But, hey, they’re not the main focus. It’s all about Ratchet and Clank, right? I mean, they’re the stars of the movie, right? Well, Ratchet is. I’m not sure about Clank. See, the movie starts off with Ratchet wanting to become a Galactic Ranger and helping save the galaxy (a far cry from his original character who just wanted to get off his planet and go exploring) and the movie is all about him doing just that – becoming a hero and learning some lessons about true heroism or something like that. He’s very much your average wide-eyed dreamer who feels he could do something more, which is honestly disappointing since he loses his edge as a result of this.
While he became nicer as the games went on, Ratchet was always a bit of a snarky bastard and quick to anger. When people got on his nerves, he was never shy about letting them know how much they annoyed him. Here, he has no real bite which is a shame since he becomes the kind of protagonist we’ve seen in almost every bad kid’s movie.
But hey, at least he has screen-time and development as opposed to Clank. Despite being one half of the movie’s title, it feels like Clank doesn’t get to do that much. He spends a great deal of time not getting involved with the action and a lot of his interactions with Ratchet don’t really develop their relationship; they just kind of talk to each other and occasionally bicker. He has some weird, one-sided rivalry with Stallone’s character but it isn’t really explained all that well, doesn’t really go anywhere and is just as quickly resolved as it’s started.
Even the circumstances surrounding his creation are lame. In the original game, he was meant to be another mindless robotic goon for Drek’s forces but was created due to a computer malfunction when, in fact, the computer (his mum essentially) created him with the intention of foiling Drek’s plans (and that’s not going into the stuff revealed about him in A Crack in Time – one of the PS3 games). Here, a random lightning bolt causes the malfunction and that’s it. Rather than be part of some greater plan, Clank’s existence is purely accidental; a result of pure happenstance. Does that not seem really weak to you?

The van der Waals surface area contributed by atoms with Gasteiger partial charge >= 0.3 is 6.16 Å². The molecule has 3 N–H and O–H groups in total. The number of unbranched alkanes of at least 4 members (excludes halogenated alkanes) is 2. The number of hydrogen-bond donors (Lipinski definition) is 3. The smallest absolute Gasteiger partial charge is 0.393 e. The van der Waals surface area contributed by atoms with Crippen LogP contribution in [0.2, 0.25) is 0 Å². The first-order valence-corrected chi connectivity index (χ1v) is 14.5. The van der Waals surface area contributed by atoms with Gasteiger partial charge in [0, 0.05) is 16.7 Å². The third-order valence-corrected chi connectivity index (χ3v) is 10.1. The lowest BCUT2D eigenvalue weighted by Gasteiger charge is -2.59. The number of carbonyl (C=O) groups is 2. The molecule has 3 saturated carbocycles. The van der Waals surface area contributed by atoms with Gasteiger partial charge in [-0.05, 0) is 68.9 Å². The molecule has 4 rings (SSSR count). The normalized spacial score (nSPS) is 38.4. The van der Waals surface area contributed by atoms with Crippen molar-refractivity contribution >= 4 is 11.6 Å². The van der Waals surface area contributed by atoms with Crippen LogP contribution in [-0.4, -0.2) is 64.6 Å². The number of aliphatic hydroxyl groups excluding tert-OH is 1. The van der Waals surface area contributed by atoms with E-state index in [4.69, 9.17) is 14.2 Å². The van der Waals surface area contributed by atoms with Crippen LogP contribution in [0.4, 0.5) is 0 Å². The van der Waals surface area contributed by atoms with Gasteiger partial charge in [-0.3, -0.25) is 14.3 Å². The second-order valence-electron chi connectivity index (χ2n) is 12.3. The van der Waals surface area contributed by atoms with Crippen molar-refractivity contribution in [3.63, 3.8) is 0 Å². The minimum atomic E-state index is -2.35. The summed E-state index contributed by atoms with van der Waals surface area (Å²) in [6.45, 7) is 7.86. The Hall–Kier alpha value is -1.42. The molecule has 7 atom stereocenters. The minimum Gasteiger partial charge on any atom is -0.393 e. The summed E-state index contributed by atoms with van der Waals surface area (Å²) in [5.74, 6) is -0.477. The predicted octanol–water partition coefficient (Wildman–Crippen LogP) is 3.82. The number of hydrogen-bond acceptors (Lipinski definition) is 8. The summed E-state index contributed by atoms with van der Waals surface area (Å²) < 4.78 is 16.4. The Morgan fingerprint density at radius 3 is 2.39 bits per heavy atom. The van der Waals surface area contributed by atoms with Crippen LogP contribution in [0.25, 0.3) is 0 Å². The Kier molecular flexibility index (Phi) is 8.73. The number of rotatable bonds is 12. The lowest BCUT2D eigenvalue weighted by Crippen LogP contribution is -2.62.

Captain Qwark gets more screen time than Clank does (and arguably even more development than Ratchet), but it’s kind of a double-edged sword. To explain, I’m going to have to spoil one major twist of the movie (but if you’re familiar with the series, you’ll have already suspected this would happen). At one point, Qwark betrays the heroes because Drek convinces him that Ratchet has stolen his spotlight and that he can make him an even bigger celebrity.
There is so much wrong with this, I don’t even know where to start so I’ll keep it brief. While Qwark DID betray Ratchet and Clank in the original game, he was presented as a straight-up villain. He did it for the money and that was that. In the movie, while Qwark IS an egotistical showboat, he’s not presented as evil. It’s just a mistake he made because of his jealousy. When he agrees, he demands that Drek not hurt his friends or anyone else. It’s just hard to believe that Qwark, despite his ego and idiocy, would ever agree to this, at least in this continuity.
It pains me to write this, but Ratchet and Clank is not a very good movie. As an adaptation, it lacks the edge that made the games so popular and abridges so much that it honestly feels like not much was really achieved by the end of it. But it at least has some decent jokes and gags for the fans (I certainly cracked at a smile at the familiar weaponry).
As a standalone movie, however, it fails even harder. There’s a reason the critics gave it such a thrashing. If you’re not familiar at all with the series, I can’t recommend this movie. It’ll just be a flashy, incoherent and loud mess.
Let’s hope that Sly Cooper movie turns out better.
Final Score: 2/5